My new bible in my ongoing mission to try and make our lifestyle a little bit more sustainable is Jen Gale’s fantastic book The Sustainable(ish) Living Guide: Everything you need to know to make small changes that make a big difference.
With chapters on food, family, travel, plastic waste and consumerism Jen takes the reader step by step through small changes which can make a big difference.
One of the things that particularly appealed to me was that Jen doesn’t take the all-or-nothing approach which can be quite common amongst environmental activists, and which is very off-putting. I remember a post on a local eco-Facebook group where someone asked for recommendations for a local milkman so that her family could switch from plastic to re-useable glass bottles. She was instantly leapt on by several members of the group who berated her for not being vegan and pointing out the vast amounts of carbon emissions created by dairy production. Which is true, but it’s highly unlikely that the original poster is going to convert her entire family to veganism on the say-so of someone who aggressively attacks her on the internet. Far more likely that she gives up her aim to make their dairy consumption as sustainable as possible because it all seems too difficult.
I don’t know who said it first, but it is so true that in order to solve the climate emergency we don’t need a few people to do a lot, we need a LOT of people to do a little. This book encourages you to think what your little could be.
Meat-free Monday? Looking at second-hand options before buying new? Thinking whether you really need an item at all before you buy it? Swapping to recyclable Christmas wrapping paper over the glittery/shiny stuff which has to go to landfill? Doing a weekly meal-plan to avoid food waste? Walking or cycling journeys under two miles (when physically able to do so)? Limiting flights to one return journey every two years? Some of us will already be doing one or more of those, but there are so many ideas and suggestions, all presented in a non-judgemental and accessible way that feels as though you are having a chat with a friend.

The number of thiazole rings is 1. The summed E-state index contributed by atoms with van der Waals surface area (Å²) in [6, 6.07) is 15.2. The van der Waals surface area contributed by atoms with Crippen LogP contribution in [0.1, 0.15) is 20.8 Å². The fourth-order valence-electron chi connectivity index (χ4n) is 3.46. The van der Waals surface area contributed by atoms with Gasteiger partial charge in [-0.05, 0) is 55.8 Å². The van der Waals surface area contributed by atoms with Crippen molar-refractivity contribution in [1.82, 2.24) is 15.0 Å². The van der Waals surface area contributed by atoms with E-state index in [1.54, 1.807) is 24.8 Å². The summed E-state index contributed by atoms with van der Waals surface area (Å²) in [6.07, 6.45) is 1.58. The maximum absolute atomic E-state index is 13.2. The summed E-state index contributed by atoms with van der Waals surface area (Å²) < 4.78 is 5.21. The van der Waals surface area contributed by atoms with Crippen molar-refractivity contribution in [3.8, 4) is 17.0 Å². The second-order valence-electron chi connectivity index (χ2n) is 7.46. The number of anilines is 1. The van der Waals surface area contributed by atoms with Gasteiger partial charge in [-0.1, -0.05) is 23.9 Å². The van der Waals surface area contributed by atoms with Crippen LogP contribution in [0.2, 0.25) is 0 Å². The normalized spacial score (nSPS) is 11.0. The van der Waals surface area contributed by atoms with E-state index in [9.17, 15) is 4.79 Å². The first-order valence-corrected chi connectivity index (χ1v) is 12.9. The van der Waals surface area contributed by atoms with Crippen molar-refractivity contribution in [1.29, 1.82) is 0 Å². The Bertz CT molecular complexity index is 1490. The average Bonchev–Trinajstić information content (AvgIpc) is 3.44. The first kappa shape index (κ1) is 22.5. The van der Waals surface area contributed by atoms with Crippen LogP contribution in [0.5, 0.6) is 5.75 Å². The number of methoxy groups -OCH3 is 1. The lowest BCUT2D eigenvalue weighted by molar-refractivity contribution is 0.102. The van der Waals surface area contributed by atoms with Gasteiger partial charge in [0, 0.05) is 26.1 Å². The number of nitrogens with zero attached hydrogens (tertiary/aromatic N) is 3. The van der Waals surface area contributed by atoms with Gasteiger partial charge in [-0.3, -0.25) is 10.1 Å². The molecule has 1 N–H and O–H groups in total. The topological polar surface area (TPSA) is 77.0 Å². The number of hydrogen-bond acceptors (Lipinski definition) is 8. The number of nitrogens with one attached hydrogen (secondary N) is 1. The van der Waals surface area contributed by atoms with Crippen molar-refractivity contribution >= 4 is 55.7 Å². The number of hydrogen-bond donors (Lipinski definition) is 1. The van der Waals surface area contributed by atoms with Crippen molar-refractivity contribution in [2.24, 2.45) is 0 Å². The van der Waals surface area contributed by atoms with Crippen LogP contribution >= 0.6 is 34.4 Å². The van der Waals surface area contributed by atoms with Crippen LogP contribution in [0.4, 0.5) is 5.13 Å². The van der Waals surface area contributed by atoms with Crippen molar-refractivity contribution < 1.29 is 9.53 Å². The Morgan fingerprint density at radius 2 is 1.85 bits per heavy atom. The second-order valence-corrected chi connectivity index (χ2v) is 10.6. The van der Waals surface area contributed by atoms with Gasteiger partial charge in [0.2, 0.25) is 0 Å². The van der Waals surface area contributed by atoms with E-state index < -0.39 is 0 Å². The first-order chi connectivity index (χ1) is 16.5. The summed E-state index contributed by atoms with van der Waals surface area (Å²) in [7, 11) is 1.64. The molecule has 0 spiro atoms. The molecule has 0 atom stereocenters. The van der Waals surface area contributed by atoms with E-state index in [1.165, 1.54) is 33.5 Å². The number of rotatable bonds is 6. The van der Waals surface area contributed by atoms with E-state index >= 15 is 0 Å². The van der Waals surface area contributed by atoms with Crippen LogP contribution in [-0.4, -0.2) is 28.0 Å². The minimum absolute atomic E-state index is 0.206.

One of the other things I love about this book is that the focus on sustainability doesn’t begin and end with our impact on the earth. Jen talks throughout about the problems fast fashion and big food corporations create for our fellow human beings too – workers, often children, in appalling conditions sewing clothes for pence so that we can buy a cheap tee-shirt, or farmers who can’t afford to support their families because the prices for the coffee or cocoa beans they grow have been pushed so low. There are details about ethical clothing brands (and it isn’t necessarily the case that expensive/designer brands always treat makers fairly), and fair-trade goods throughout as well. Trying to live sustainably means trying to live fairly as well.
Finally, Jen talks about how we can use our voices to campaign effectively as well – be that a protest march to Parliament or a letter to our MP or just calling a company’s unsustainable practices out on Twitter.
It’s easy to get depressed by the enormity of the task facing the world. I keep coming back to a quote from the Talmud
Do not be daunted by the enormity of the world’s grief
Do justly, now.
Love mercy, now.
Walk humbly, now.
You are not obligated to complete the work, but neither are you free to abandon it.
and trying to focus on what I can do rather than what I can’t, or giving up because I can’t do everything, or waiting until everyone else is doing it too. It’s really hard! But ultimately, if I am lucky enough to have grandchildren one day, I want to be able to look them in the eye and say that I did the best I could. The Sustainable(ish) Living Guide is an indispensable tool in helping me to do that. And Jen also has a blog and podcast too, for those of you in search of even more inspiration.